cover image Asunder


Chloe Aridjis. Houghton Mifflin Harcourt/Mariner, $13.95 trade paper (208p) ISBN 978-0-544-00346-0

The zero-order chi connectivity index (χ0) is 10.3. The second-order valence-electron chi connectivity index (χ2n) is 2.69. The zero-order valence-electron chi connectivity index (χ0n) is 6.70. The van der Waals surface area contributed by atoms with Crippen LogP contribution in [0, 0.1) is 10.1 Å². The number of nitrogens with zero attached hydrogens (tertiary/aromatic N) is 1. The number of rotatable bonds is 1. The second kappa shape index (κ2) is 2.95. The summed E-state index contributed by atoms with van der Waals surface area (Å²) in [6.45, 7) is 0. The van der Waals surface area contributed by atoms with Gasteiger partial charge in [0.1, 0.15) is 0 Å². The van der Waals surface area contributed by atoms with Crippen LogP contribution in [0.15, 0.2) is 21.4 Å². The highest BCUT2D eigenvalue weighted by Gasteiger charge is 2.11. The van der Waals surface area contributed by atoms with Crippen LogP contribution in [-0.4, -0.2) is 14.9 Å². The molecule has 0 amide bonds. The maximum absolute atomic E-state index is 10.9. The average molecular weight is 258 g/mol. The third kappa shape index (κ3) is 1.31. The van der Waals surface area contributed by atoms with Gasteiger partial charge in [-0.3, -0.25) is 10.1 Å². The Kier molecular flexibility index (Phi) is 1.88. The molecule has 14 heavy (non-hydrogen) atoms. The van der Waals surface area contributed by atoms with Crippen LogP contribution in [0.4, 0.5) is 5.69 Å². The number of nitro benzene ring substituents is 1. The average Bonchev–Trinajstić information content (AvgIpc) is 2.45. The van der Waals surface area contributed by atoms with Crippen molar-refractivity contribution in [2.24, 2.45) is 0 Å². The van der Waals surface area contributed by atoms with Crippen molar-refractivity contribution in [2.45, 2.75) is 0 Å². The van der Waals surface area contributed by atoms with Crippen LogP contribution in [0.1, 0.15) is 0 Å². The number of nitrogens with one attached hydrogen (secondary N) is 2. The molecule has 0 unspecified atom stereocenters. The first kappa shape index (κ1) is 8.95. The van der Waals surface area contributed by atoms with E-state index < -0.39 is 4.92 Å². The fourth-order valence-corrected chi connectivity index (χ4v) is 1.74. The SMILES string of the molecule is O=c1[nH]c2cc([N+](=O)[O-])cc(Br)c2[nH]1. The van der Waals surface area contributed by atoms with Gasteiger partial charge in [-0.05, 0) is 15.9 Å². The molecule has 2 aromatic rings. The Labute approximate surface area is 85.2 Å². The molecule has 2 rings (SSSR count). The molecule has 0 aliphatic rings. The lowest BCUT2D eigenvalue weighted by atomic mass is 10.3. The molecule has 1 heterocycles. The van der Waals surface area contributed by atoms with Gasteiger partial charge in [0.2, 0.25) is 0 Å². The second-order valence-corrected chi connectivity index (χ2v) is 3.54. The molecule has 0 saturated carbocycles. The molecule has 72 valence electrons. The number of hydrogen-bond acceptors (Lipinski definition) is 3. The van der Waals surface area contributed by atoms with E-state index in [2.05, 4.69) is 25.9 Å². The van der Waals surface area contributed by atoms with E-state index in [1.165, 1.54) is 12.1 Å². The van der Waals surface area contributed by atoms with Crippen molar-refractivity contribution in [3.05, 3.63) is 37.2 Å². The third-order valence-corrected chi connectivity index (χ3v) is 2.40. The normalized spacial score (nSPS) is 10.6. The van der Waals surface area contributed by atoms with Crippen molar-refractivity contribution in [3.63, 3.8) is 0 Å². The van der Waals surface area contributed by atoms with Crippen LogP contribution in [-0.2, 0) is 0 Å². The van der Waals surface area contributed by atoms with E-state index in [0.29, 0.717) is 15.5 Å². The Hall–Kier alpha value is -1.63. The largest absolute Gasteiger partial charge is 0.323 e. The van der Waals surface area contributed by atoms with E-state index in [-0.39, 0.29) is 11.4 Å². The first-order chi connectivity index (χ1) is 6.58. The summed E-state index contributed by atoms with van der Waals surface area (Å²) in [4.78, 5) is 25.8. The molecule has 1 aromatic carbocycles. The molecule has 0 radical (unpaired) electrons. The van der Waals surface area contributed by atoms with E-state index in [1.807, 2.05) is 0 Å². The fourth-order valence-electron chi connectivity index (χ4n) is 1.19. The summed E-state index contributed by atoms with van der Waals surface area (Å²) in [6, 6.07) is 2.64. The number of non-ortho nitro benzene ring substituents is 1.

Marie, the protagonist and narrator of this stunningly good second novel (after Book of Clouds), works as a guard at London’s National Gallery—a quiet job for a quiet person who shares a flat with a woman named Jane and spends her evenings creating miniature landscapes in hollowed-out eggshells. The plotting is rail-thin—a co-worker collapses and dies on the job; Marie and Jane visit an eerie cathedral town; Marie travels to Paris with her friend and former colleague, Daniel Harper—but the author creates a strange but palpable narrative momentum. More important, Aridjis casts a powerful light on all kinds of subjects with her digressions: the 1914 attack on one of the gallery’s masterpieces (Velàzquez’s Rokeby Venus) by suffragette Mary Richardson is connected to the coming “great European disorder” of WWI. “Craquelure,” the tendency of paint to crack on the canvas, becomes a metaphor for entropic decay even as it “throbs with rich variety.” A book of photographs of “somewhat savage women” is glossed as “female lives condensed into a series of dramatic gestures.” While there’s a distinctly feminist scent wafting through the pages of this short, beautiful novel, it never feels remotely polemical—in fact, it’s all the more powerful for being so irreducible to a single theme. Aridjis’s intelligent prose makes this slight story into something dramatic and affecting, completely coherent and oddly irresistible. It is a brilliant book. Agent: Anna Stein, Aitken Alexander Associates. (Sept. 17)